Russia’s Western neighbors are close to forming a “NATO sea” that could allow them to make collective defense decisions and deter Russia, Estonia’s defense minister told Insider.
Hanno Pevkur said the prospect of Sweden and Finland joining NATO would make the Baltic Sea “an inner sea of NATO” — with all countries bordering it, with the exception of Russia, being members of the military alliance.
Russia has used the sea’s Gulf of Finland, where St. Petersburg lies, for naval exercises since it invaded Ukraine, including as a response to Sweden and Finland applying to join NATO.
But if the region were surrounded by NATO countries, Russia could be deterred from carrying out attacks, Pevkur said.
Being part of NATO would allow the regional neighbors to work as “one unified operational space,” which could upgrade their “land, air, sea, intelligence, cyber and all other capabilities,” he said.
It could result in new agreements over joint control of the airspace around or over parts of the Baltic Sea, including the ability to close it; and joint surveillance of the sea, including deciding to limit who can sail on it, Pevkur said.
NATO expanding around the sea
Russia’s invasion prompted Sweden and Finland to join NATO, and most current NATO members have ratified their membership. The two nations are currently holding talks with Turkey over its concerns, and a solution is expected.
Pevkur noted that parts of the Baltic Sea are international waters, but said that with Sweden and Finland as members, he would consider it a “NATO sea.”
Perhaps most importantly, it “allows for faster and deeper information-sharing, which is the basis for better and faster decisions,” he said.
“All this will most certainly have a deterrent effect” on Russia, he said.
Pevkur also said he hoped Baltic Sea nations can unify their coastal defenses. He would like to see, for example, an agreement between Estonia and Finland that would see their missiles with the range to reach the entire Gulf of Finland. No formal discussion on this has taken place, he said.
Estonia has stood up for Ukraine
Estonia, like other countries near Russia, has been increasing its defenses for a possible attack.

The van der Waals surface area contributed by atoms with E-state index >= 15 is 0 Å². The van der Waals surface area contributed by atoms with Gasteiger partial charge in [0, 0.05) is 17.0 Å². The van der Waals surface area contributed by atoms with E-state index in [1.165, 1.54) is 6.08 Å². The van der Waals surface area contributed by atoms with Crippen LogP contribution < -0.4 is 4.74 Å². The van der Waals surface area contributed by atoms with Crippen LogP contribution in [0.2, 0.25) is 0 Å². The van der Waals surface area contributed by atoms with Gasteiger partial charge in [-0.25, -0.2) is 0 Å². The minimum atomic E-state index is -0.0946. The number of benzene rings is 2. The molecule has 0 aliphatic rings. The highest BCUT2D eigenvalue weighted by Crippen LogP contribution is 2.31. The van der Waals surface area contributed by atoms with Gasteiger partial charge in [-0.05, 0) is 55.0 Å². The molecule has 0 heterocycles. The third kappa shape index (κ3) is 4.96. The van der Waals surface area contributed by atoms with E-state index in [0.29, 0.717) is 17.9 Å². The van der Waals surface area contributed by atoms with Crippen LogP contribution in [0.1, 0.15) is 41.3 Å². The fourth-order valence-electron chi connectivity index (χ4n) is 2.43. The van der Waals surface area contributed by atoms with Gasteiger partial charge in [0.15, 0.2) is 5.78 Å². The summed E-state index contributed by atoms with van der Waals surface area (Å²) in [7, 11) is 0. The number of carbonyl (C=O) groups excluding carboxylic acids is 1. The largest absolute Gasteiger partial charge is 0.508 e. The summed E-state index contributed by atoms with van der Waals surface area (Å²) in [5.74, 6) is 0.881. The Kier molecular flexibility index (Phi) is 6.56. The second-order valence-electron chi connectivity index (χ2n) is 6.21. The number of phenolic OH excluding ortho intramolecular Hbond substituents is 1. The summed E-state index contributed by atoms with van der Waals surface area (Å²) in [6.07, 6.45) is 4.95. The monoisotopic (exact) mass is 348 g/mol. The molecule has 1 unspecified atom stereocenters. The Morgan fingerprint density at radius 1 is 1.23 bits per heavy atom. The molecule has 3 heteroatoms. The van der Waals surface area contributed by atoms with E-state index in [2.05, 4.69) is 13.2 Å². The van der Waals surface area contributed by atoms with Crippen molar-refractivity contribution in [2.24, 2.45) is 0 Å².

Estonia, a NATO and EU member, gained independence from the Soviet Union in 1991, and is one of the countries most committed to helping Ukraine: It has given more aid to Ukraine as a percentage of its GDP than any other nation since Russia invaded, and gave Ukraine anti-tank missiles even before the invasion began.
Russia has reacted to this, with Estonia saying in June that Russia was simulating missile attacks against it.
Pevkur said Estonia was also getting cyberattacks from Russia “daily,” but they’d not been very effective because Estonia was prepared.
“We’ve been ready for that. We’ve been training to counterattack or be ready for that kind of attack already, since 2007, where the first large-scale cyberattack was conducted by Russia toward Estonia,” he said.
He said Russia currently appears to be too focused on physically attacking Ukraine to do anything elsewhere, but that Estonia still had to be prepared, as Russia’s other neighbors are doing.
This includes boosting its domestic defense capabilities, including buying more weapons and fulfilling Pevkur’s goal of doubling the size of Estonia’s Defence League, its voluntary national-defence group.
“We all understand that even when the NATO troops are here … the first defense line is the Estonian defense forces together with the Defence League,” he said.
The number of NATO troops in Estonia has also increased since Russia’s invasion. Pevkur told Insider the number is currently around 2,000, and he expects it to rise.
Pevkur said he also plans to improve Estonia’s troop accommodation and training areas so it can bring in more NATO forces.
“Estonia has to be ready to fight,” he said.
Sinéad Baker is a News Reporter based in Business Insider’s London bureau (where this first appeared). Sinéad most often covers breaking news, US politics, and global censorship. She has covered developments within the Trump administration, written about terrorist attacks in real time around the world, and delved into the aftermath of aviation disasters.